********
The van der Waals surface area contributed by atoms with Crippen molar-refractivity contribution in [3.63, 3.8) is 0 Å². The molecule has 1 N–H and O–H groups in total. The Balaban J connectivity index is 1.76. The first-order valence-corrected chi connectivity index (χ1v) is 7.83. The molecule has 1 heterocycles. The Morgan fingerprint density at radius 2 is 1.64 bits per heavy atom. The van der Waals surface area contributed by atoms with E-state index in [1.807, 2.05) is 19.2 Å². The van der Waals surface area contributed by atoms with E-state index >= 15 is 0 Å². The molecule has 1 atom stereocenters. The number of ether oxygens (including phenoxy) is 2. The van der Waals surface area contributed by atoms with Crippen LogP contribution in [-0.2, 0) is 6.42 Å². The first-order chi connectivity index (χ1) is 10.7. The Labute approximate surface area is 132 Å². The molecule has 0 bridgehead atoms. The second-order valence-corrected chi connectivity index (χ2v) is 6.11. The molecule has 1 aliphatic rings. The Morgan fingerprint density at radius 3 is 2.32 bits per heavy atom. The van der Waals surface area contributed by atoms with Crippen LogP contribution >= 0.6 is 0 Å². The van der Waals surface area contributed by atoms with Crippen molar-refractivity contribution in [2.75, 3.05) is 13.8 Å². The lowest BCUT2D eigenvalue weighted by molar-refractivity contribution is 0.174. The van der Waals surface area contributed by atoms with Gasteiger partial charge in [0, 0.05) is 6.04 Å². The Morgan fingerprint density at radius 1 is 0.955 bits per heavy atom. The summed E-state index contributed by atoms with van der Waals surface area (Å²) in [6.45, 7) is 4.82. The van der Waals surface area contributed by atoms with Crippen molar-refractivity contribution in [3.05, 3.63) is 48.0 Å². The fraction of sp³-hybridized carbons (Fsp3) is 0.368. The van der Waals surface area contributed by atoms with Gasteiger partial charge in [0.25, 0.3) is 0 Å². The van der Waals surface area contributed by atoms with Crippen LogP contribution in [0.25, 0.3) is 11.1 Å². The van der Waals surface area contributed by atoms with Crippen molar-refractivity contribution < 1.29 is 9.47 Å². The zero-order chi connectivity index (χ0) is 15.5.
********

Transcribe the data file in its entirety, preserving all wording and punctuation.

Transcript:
The van der Waals surface area contributed by atoms with Crippen molar-refractivity contribution in [3.63, 3.8) is 0 Å². The molecule has 1 N–H and O–H groups in total. The Balaban J connectivity index is 1.76. The first-order valence-corrected chi connectivity index (χ1v) is 7.83. The molecule has 1 heterocycles. The Morgan fingerprint density at radius 2 is 1.64 bits per heavy atom. The van der Waals surface area contributed by atoms with E-state index in [1.807, 2.05) is 19.2 Å². The van der Waals surface area contributed by atoms with E-state index >= 15 is 0 Å². The molecule has 1 atom stereocenters. The number of ether oxygens (including phenoxy) is 2. The van der Waals surface area contributed by atoms with Crippen LogP contribution in [-0.2, 0) is 6.42 Å². The first-order chi connectivity index (χ1) is 10.7. The Labute approximate surface area is 132 Å². The molecule has 0 bridgehead atoms. The second-order valence-corrected chi connectivity index (χ2v) is 6.11. The molecule has 1 aliphatic rings. The Morgan fingerprint density at radius 3 is 2.32 bits per heavy atom. The van der Waals surface area contributed by atoms with Crippen LogP contribution >= 0.6 is 0 Å². The van der Waals surface area contributed by atoms with Crippen molar-refractivity contribution in [2.75, 3.05) is 13.8 Å². The lowest BCUT2D eigenvalue weighted by molar-refractivity contribution is 0.174. The van der Waals surface area contributed by atoms with Gasteiger partial charge in [0, 0.05) is 6.04 Å². The Morgan fingerprint density at radius 1 is 0.955 bits per heavy atom. The summed E-state index contributed by atoms with van der Waals surface area (Å²) in [6.45, 7) is 4.82. The van der Waals surface area contributed by atoms with Crippen molar-refractivity contribution in [3.05, 3.63) is 48.0 Å². The fraction of sp³-hybridized carbons (Fsp3) is 0.368. The van der Waals surface area contributed by atoms with Gasteiger partial charge in [0.25, 0.3) is 0 Å². The van der Waals surface area contributed by atoms with Crippen LogP contribution in [0.25, 0.3) is 11.1 Å². The van der Waals surface area contributed by atoms with Crippen molar-refractivity contribution < 1.29 is 9.47 Å². The zero-order chi connectivity index (χ0) is 15.5.